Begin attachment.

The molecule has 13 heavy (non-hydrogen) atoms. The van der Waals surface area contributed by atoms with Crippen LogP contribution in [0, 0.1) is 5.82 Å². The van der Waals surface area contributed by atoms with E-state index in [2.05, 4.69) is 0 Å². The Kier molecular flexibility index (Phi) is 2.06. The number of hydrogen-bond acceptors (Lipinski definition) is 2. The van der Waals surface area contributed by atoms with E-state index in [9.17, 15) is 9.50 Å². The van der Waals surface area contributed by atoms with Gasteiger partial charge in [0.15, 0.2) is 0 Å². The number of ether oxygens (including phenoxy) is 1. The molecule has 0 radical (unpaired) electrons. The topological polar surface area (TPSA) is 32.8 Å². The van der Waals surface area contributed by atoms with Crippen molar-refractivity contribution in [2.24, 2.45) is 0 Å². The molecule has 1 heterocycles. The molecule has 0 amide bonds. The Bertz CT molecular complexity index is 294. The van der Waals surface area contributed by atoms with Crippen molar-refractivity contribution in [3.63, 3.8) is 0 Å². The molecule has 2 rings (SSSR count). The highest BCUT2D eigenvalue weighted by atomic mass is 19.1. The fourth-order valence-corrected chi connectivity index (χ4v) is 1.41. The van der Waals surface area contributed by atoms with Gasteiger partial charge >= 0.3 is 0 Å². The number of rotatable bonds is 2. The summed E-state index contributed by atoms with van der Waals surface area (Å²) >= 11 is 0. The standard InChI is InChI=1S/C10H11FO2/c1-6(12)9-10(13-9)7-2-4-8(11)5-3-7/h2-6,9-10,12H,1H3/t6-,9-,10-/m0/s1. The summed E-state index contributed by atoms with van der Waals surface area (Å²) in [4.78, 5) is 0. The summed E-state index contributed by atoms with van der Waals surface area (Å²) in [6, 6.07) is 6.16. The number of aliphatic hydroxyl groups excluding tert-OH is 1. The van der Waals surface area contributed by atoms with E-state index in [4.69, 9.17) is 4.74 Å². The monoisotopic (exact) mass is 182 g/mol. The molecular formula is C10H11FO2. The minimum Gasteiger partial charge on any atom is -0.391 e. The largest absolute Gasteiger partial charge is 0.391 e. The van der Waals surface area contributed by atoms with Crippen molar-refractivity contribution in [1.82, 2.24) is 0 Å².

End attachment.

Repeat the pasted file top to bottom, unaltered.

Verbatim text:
The molecule has 13 heavy (non-hydrogen) atoms. The van der Waals surface area contributed by atoms with Crippen LogP contribution in [0, 0.1) is 5.82 Å². The van der Waals surface area contributed by atoms with E-state index in [2.05, 4.69) is 0 Å². The Kier molecular flexibility index (Phi) is 2.06. The number of hydrogen-bond acceptors (Lipinski definition) is 2. The van der Waals surface area contributed by atoms with E-state index in [9.17, 15) is 9.50 Å². The van der Waals surface area contributed by atoms with Gasteiger partial charge in [0.15, 0.2) is 0 Å². The number of ether oxygens (including phenoxy) is 1. The molecule has 0 radical (unpaired) electrons. The topological polar surface area (TPSA) is 32.8 Å². The van der Waals surface area contributed by atoms with Crippen molar-refractivity contribution in [2.24, 2.45) is 0 Å². The molecule has 1 heterocycles. The molecule has 0 amide bonds. The Bertz CT molecular complexity index is 294. The van der Waals surface area contributed by atoms with Crippen molar-refractivity contribution in [3.63, 3.8) is 0 Å². The molecule has 2 rings (SSSR count). The highest BCUT2D eigenvalue weighted by atomic mass is 19.1. The fourth-order valence-corrected chi connectivity index (χ4v) is 1.41. The van der Waals surface area contributed by atoms with Gasteiger partial charge >= 0.3 is 0 Å². The number of rotatable bonds is 2. The summed E-state index contributed by atoms with van der Waals surface area (Å²) >= 11 is 0. The standard InChI is InChI=1S/C10H11FO2/c1-6(12)9-10(13-9)7-2-4-8(11)5-3-7/h2-6,9-10,12H,1H3/t6-,9-,10-/m0/s1. The summed E-state index contributed by atoms with van der Waals surface area (Å²) in [4.78, 5) is 0. The summed E-state index contributed by atoms with van der Waals surface area (Å²) in [6, 6.07) is 6.16. The number of aliphatic hydroxyl groups excluding tert-OH is 1. The van der Waals surface area contributed by atoms with E-state index in [4.69, 9.17) is 4.74 Å². The monoisotopic (exact) mass is 182 g/mol. The molecular formula is C10H11FO2. The minimum Gasteiger partial charge on any atom is -0.391 e. The largest absolute Gasteiger partial charge is 0.391 e. The van der Waals surface area contributed by atoms with Crippen molar-refractivity contribution in [1.82, 2.24) is 0 Å².